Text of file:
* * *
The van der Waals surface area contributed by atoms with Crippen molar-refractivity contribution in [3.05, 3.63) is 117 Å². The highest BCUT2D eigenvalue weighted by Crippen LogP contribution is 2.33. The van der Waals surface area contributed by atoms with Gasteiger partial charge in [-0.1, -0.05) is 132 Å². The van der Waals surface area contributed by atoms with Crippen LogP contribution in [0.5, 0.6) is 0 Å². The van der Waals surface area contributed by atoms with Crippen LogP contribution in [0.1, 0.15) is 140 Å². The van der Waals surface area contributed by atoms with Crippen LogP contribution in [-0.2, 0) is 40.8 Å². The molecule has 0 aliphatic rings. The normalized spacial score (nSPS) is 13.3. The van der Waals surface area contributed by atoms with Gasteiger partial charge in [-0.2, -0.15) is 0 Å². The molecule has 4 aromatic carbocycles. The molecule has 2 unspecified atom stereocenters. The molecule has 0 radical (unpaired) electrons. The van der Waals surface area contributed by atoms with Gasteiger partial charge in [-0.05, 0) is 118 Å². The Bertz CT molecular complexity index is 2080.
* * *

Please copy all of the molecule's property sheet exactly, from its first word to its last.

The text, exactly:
The van der Waals surface area contributed by atoms with Crippen molar-refractivity contribution in [3.05, 3.63) is 117 Å². The highest BCUT2D eigenvalue weighted by Crippen LogP contribution is 2.33. The van der Waals surface area contributed by atoms with Gasteiger partial charge in [-0.1, -0.05) is 132 Å². The van der Waals surface area contributed by atoms with Crippen LogP contribution in [0.5, 0.6) is 0 Å². The van der Waals surface area contributed by atoms with Crippen LogP contribution in [0.1, 0.15) is 140 Å². The van der Waals surface area contributed by atoms with Crippen LogP contribution in [-0.2, 0) is 40.8 Å². The molecule has 0 aliphatic rings. The normalized spacial score (nSPS) is 13.3. The van der Waals surface area contributed by atoms with Gasteiger partial charge in [-0.2, -0.15) is 0 Å². The molecule has 4 aromatic carbocycles. The molecule has 2 unspecified atom stereocenters. The molecule has 0 radical (unpaired) electrons. The van der Waals surface area contributed by atoms with Gasteiger partial charge in [-0.05, 0) is 118 Å². The Bertz CT molecular complexity index is 2080.